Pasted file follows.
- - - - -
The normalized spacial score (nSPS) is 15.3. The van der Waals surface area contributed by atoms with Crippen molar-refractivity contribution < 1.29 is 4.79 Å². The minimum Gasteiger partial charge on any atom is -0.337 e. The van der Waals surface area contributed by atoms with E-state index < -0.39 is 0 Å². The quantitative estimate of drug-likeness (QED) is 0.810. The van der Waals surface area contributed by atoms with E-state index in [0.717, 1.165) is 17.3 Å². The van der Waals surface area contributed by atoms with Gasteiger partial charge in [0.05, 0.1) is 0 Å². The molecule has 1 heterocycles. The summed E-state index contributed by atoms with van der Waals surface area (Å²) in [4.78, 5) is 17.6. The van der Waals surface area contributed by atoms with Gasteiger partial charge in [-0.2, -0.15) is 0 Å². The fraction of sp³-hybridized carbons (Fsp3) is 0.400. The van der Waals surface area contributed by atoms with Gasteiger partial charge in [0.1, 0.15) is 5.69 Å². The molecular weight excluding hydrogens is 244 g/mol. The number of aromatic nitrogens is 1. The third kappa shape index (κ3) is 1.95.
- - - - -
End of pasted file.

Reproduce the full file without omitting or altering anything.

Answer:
The normalized spacial score (nSPS) is 15.3. The van der Waals surface area contributed by atoms with Crippen molar-refractivity contribution < 1.29 is 4.79 Å². The minimum Gasteiger partial charge on any atom is -0.337 e. The van der Waals surface area contributed by atoms with E-state index < -0.39 is 0 Å². The quantitative estimate of drug-likeness (QED) is 0.810. The van der Waals surface area contributed by atoms with E-state index in [0.717, 1.165) is 17.3 Å². The van der Waals surface area contributed by atoms with Gasteiger partial charge in [0.05, 0.1) is 0 Å². The molecule has 1 heterocycles. The summed E-state index contributed by atoms with van der Waals surface area (Å²) in [4.78, 5) is 17.6. The van der Waals surface area contributed by atoms with Gasteiger partial charge in [-0.2, -0.15) is 0 Å². The fraction of sp³-hybridized carbons (Fsp3) is 0.400. The van der Waals surface area contributed by atoms with Gasteiger partial charge in [0.1, 0.15) is 5.69 Å². The molecular weight excluding hydrogens is 244 g/mol. The number of aromatic nitrogens is 1. The third kappa shape index (κ3) is 1.95.